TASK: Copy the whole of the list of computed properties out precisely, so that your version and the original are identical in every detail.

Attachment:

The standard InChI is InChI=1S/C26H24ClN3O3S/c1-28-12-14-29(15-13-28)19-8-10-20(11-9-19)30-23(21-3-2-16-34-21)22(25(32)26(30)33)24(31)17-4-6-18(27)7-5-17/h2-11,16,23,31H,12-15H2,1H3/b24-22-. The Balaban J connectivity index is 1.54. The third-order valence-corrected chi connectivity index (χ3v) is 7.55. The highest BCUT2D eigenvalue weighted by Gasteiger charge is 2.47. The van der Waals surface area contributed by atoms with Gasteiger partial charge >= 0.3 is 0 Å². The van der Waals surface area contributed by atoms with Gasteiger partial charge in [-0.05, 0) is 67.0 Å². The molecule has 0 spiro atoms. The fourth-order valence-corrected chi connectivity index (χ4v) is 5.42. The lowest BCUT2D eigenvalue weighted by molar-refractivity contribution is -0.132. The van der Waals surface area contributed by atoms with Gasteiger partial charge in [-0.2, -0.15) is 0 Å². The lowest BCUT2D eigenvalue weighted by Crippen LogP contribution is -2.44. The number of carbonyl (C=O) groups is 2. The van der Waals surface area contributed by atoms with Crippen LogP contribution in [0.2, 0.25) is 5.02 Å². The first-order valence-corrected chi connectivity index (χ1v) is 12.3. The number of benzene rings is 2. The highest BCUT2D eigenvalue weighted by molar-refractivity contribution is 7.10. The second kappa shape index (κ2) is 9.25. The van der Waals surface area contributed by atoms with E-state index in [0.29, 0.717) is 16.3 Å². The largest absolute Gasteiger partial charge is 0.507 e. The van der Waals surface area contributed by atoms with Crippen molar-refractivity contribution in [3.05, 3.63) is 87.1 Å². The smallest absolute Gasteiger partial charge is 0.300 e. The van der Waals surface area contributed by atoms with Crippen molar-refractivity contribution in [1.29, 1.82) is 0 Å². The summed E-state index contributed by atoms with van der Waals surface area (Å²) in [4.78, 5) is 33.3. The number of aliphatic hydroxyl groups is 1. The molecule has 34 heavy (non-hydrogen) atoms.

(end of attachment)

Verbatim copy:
The standard InChI is InChI=1S/C26H24ClN3O3S/c1-28-12-14-29(15-13-28)19-8-10-20(11-9-19)30-23(21-3-2-16-34-21)22(25(32)26(30)33)24(31)17-4-6-18(27)7-5-17/h2-11,16,23,31H,12-15H2,1H3/b24-22-. The Balaban J connectivity index is 1.54. The third-order valence-corrected chi connectivity index (χ3v) is 7.55. The highest BCUT2D eigenvalue weighted by Gasteiger charge is 2.47. The van der Waals surface area contributed by atoms with Gasteiger partial charge >= 0.3 is 0 Å². The van der Waals surface area contributed by atoms with Gasteiger partial charge in [-0.05, 0) is 67.0 Å². The molecule has 0 spiro atoms. The fourth-order valence-corrected chi connectivity index (χ4v) is 5.42. The lowest BCUT2D eigenvalue weighted by molar-refractivity contribution is -0.132. The van der Waals surface area contributed by atoms with Gasteiger partial charge in [-0.2, -0.15) is 0 Å². The lowest BCUT2D eigenvalue weighted by Crippen LogP contribution is -2.44. The number of carbonyl (C=O) groups is 2. The van der Waals surface area contributed by atoms with Crippen LogP contribution in [0.2, 0.25) is 5.02 Å². The first-order valence-corrected chi connectivity index (χ1v) is 12.3. The number of benzene rings is 2. The highest BCUT2D eigenvalue weighted by molar-refractivity contribution is 7.10. The second kappa shape index (κ2) is 9.25. The van der Waals surface area contributed by atoms with E-state index in [0.29, 0.717) is 16.3 Å². The largest absolute Gasteiger partial charge is 0.507 e. The van der Waals surface area contributed by atoms with Crippen molar-refractivity contribution in [3.05, 3.63) is 87.1 Å². The smallest absolute Gasteiger partial charge is 0.300 e. The van der Waals surface area contributed by atoms with Crippen molar-refractivity contribution in [1.29, 1.82) is 0 Å². The summed E-state index contributed by atoms with van der Waals surface area (Å²) in [4.78, 5) is 33.3. The number of aliphatic hydroxyl groups is 1. The molecule has 34 heavy (non-hydrogen) atoms.